Being commissioned to sculpt a life-size bronze sculpture of an icon of South Africa’s struggle for freedom while you are still a student is no mean feat. Heita! met three Fine and Applied Arts students who boast the accolade of having their work displayed at the impressive National Heritage Monument in Pretoria.
> For more information about the National Heritage Monument, CLICK HERE
The Jewellery Design programme at TUT’s Department of Fine and Applied Arts has once again confirmed its standing as one of the best training venues in this sector. Its students are winning top-notch competitions left, right and centre.
Andile Mbeje (25), Omphile Sibanda (26) and Gabrielle Lourens (21) scooped the first three positions in the De Beers 2016/’17 Shining Light Awards, in the order given. The theme was Protecting Nature’s Beauty.
Andile has won a 12-month apprenticeship at the Forevermark Design and Innovation Centre in Milan, Italy. He will work alongside jewellery designers at one of the world’s fastest growing diamond brands.
“I dream of working as a jewellery designer for an international company and am keen to hone my skills in commercial jewellery design,” he says.
Fraser Schenck (25), a B Tech student, was named runner-up in the student category of the prestigious PlatAfrica competition held annually to unearth the country’s top jewellery design talent.
He wowed the judges with his entry, titled Forgotten Triumphs. The theme of this year’s competition was Bold Minimalism. Fraser based his design on the work of Indian architect, Raj Rewal, called the Hall of Nations at the Pragati Maiden in India. Asked about his future plans, Fraser says he has always liked the idea of running his own business. “I have started building an online store and aim to create affordable jewellery ranges for men and women,” he indicates.
Fraser’s awe-inspiring neckpiece.
Meet SA’s top
jewellery design talent
Andile’s collection, Crowning Glory, is inspired by a South African Kudu, with its curled horns, a highlight of its natural beauty.
PROUD ON THE PLATAFRICA PODIUM
TRIO SHINES BRIGHTLY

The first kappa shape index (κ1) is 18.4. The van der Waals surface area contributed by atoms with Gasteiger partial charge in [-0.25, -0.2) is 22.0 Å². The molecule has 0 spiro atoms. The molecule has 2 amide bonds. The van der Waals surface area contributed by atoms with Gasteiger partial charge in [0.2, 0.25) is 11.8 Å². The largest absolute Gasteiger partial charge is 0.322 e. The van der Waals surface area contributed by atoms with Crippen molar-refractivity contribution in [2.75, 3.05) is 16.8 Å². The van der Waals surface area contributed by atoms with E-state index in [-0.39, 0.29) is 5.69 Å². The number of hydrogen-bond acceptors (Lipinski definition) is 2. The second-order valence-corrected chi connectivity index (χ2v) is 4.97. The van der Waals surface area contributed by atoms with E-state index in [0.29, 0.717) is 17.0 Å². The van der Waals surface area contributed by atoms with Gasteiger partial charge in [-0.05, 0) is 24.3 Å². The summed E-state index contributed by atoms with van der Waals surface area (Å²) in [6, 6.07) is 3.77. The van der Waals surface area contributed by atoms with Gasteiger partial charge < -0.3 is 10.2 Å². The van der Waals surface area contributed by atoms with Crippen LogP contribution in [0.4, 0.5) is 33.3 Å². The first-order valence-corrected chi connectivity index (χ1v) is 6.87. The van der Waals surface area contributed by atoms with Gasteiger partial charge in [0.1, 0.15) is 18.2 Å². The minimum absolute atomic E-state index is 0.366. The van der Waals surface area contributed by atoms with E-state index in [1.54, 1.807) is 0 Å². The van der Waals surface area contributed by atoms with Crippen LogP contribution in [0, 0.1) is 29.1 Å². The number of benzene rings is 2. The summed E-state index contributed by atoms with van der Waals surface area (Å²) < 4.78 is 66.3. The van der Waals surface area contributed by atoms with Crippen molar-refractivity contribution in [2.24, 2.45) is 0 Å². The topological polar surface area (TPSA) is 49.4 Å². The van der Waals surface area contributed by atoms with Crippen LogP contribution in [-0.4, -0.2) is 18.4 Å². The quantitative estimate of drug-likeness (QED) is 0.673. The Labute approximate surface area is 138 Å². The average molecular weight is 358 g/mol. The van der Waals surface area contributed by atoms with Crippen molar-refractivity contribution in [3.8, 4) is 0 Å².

All the way from Burgersfort in the Limpopo Province is FREDDY MOSHWANA (24) who will enrol for Mechanical Engineering and decided to study at TUT as it was one of the universities offering the course.
training BRADLEY KLEYNHANS (18) hails from Pretoria East. He is following in his brother’s footsteps who has completed the same qualification at TUT.
MARY-ANN MAKOKOE (21) is from Krugersdorp. Being inquisitive about how things work, she decided to study Metallurgical Engineering.
ITUMELENG GAFANE (19) is from Soshanguve and will study Marketing Management. She says students are spoilt for choice at TUT since the University
offers more courses than colleges.
MBONGENI NKOSI (19)
from Tembisa discourages learners to take a gap year before enrolling at university. He took one before deciding on joining the University and says it’s often a waste
of time. He will be studying Human Resources.
SIMON MASIPA (20) from Matoks in Limpopo says he found the registration process all good. He will enrol for Civil Engineering and says he has always wanted to
come to TUT.
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Heita! is an electronic student newsletter of the Tshwane University of Technology (TUT).
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The winner of the BACKPACK IS: MARUBINI NEUVHIRWA (37), a Master’s student in Cooperative Local Development at the Ga-Rankuwa Campus.
It’s easy! All you have to do is answer the following
question (don’t fret, you should get the answer somewhere
in this edition): WHAT IS THE NAME OF THE STUDENT
WHO USES PHOTOGRAPHY TO CREATE AWARENESS
NOMATHEMBA CHANTELLE SILWANA (20), a Human Resources student at the Pretoria Campus, is the winner of the competition featured in Heita! Vol9 no8 2017.
SPEND THE R300 WISELY.